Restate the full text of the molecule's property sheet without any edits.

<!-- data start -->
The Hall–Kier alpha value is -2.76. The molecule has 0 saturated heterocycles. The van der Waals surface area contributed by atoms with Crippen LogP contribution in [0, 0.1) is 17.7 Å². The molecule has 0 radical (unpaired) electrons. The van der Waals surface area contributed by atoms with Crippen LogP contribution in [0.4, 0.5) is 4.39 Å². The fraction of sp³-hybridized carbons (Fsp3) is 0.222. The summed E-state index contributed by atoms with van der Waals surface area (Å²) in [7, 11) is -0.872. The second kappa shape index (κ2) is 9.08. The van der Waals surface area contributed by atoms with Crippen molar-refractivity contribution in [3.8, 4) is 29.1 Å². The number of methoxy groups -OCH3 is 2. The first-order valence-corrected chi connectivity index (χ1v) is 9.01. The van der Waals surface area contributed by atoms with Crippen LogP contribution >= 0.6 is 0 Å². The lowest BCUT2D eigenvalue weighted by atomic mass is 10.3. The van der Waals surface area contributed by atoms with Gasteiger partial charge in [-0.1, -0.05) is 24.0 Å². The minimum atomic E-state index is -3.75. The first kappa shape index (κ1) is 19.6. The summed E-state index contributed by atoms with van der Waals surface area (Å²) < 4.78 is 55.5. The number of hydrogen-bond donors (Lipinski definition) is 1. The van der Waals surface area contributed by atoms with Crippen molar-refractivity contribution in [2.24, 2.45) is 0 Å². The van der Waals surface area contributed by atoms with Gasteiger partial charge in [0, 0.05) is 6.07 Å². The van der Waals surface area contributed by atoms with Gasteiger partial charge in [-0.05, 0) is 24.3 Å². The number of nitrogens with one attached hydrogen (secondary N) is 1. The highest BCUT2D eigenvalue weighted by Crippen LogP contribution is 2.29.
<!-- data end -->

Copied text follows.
The Hall–Kier alpha value is -2.76. The molecule has 0 saturated heterocycles. The van der Waals surface area contributed by atoms with Crippen LogP contribution in [0, 0.1) is 17.7 Å². The molecule has 0 radical (unpaired) electrons. The van der Waals surface area contributed by atoms with Crippen LogP contribution in [0.4, 0.5) is 4.39 Å². The fraction of sp³-hybridized carbons (Fsp3) is 0.222. The summed E-state index contributed by atoms with van der Waals surface area (Å²) in [7, 11) is -0.872. The second kappa shape index (κ2) is 9.08. The van der Waals surface area contributed by atoms with Crippen molar-refractivity contribution in [3.8, 4) is 29.1 Å². The number of methoxy groups -OCH3 is 2. The first-order valence-corrected chi connectivity index (χ1v) is 9.01. The van der Waals surface area contributed by atoms with Crippen LogP contribution >= 0.6 is 0 Å². The lowest BCUT2D eigenvalue weighted by atomic mass is 10.3. The van der Waals surface area contributed by atoms with Gasteiger partial charge in [-0.1, -0.05) is 24.0 Å². The minimum atomic E-state index is -3.75. The first kappa shape index (κ1) is 19.6. The summed E-state index contributed by atoms with van der Waals surface area (Å²) < 4.78 is 55.5. The number of hydrogen-bond donors (Lipinski definition) is 1. The van der Waals surface area contributed by atoms with Crippen molar-refractivity contribution in [2.24, 2.45) is 0 Å². The van der Waals surface area contributed by atoms with Gasteiger partial charge in [0, 0.05) is 6.07 Å². The van der Waals surface area contributed by atoms with Gasteiger partial charge in [-0.05, 0) is 24.3 Å². The number of nitrogens with one attached hydrogen (secondary N) is 1. The highest BCUT2D eigenvalue weighted by Crippen LogP contribution is 2.29.